rosielee

Port St. Lucie resident helps fight hunger

By Greg Lindberg

December 2010

AARP Florida


Three years ago while conducting door-to-door outreach for her real estate business, Rosie Lee was struck by the thought of helping others. Lee, a Port St. Lucie resident, rounded up her family, drove to various neighborhoods in the area and put grocery bags and flyers on doors. The flyers announced a food drive and included a date they would return to collect the food.

“I thought I could be spending my time doing something more productive now,” said Lee, a 49-year-old mother of six. “I always had an affinity for the food bank.”

In the first month of the collection, the family collected 500 pounds of nonperishable food items, from soup to cereal that they donated to the Treasure Coast Food Bank. Lee then started a competition among neighborhoods to see which could donate the most food to the collection. After eight successful months, Lee delivered nearly 5,000 pounds of food to the food bank.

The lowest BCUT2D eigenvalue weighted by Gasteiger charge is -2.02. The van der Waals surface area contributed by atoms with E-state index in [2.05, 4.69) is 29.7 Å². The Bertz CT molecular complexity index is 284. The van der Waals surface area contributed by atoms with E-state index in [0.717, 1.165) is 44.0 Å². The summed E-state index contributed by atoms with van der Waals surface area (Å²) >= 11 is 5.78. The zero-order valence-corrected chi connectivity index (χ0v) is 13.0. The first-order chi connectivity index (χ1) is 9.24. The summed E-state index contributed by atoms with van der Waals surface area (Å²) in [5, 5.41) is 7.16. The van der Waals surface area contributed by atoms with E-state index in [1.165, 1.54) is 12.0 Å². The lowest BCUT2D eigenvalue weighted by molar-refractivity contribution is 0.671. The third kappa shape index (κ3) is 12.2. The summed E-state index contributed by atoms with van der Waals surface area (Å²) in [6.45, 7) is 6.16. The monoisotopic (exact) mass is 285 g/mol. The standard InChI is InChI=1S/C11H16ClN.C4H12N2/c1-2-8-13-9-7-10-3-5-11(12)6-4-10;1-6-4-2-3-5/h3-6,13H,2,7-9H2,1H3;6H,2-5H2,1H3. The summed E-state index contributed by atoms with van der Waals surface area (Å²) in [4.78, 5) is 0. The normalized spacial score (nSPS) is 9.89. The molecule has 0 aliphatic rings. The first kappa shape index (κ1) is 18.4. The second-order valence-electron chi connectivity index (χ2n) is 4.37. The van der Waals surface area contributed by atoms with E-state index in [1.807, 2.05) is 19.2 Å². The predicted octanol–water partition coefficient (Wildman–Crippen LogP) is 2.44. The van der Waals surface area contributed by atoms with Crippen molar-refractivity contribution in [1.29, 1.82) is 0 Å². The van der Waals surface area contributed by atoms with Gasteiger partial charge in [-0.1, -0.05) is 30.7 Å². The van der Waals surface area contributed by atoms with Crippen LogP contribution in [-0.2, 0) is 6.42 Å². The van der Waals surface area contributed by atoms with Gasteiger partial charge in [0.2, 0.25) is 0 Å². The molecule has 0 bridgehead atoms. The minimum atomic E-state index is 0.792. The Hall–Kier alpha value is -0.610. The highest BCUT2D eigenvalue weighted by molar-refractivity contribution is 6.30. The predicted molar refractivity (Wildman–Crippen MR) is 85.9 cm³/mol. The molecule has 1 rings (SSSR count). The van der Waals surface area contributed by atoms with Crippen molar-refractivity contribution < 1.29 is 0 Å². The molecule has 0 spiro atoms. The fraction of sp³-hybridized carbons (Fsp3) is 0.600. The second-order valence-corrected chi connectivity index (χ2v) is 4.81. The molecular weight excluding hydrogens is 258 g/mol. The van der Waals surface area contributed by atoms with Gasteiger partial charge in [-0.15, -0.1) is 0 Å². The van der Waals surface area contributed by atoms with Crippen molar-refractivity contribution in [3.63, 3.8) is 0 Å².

Hundreds of people helped in both the donation and collection processes. Lee and her willing team of volunteers went to eight different neighborhoods in Port St. Lucie and Ft. Pierce. The collection began in the summer, which is typically a very slow time for food banks.

At first, the food bank was surprised – perhaps even a bit perplexed – at how much Lee had collected.

“They didn’t know what to do with me,” she said. “But they were so appreciative of everything we brought.”

The food bank serves four counties on Florida’s east coast – St. Lucie, Okeechobee, Martin and Indian River.

Lee, who works part-time as a real estate broker, also runs a food truck at local events and charities in the Treasure Coast region. She has volunteered her time preparing food for events and charities, including the American Cancer Society’s Relay for Life, the Salvation Army and the Special Olympics. She continues to donate to the food bank.

Out of the hundreds of notices she placed on doors, Lee never got a single lead for real estate. But in the end, the food drive far exceeded her expectations. She wants others to believe that every person can contribute something to their community just as she does.

“My motto is, ‘If you give people an opportunity to do something good, they will,’” she said. “Nobody can do everything, but everybody can do something.”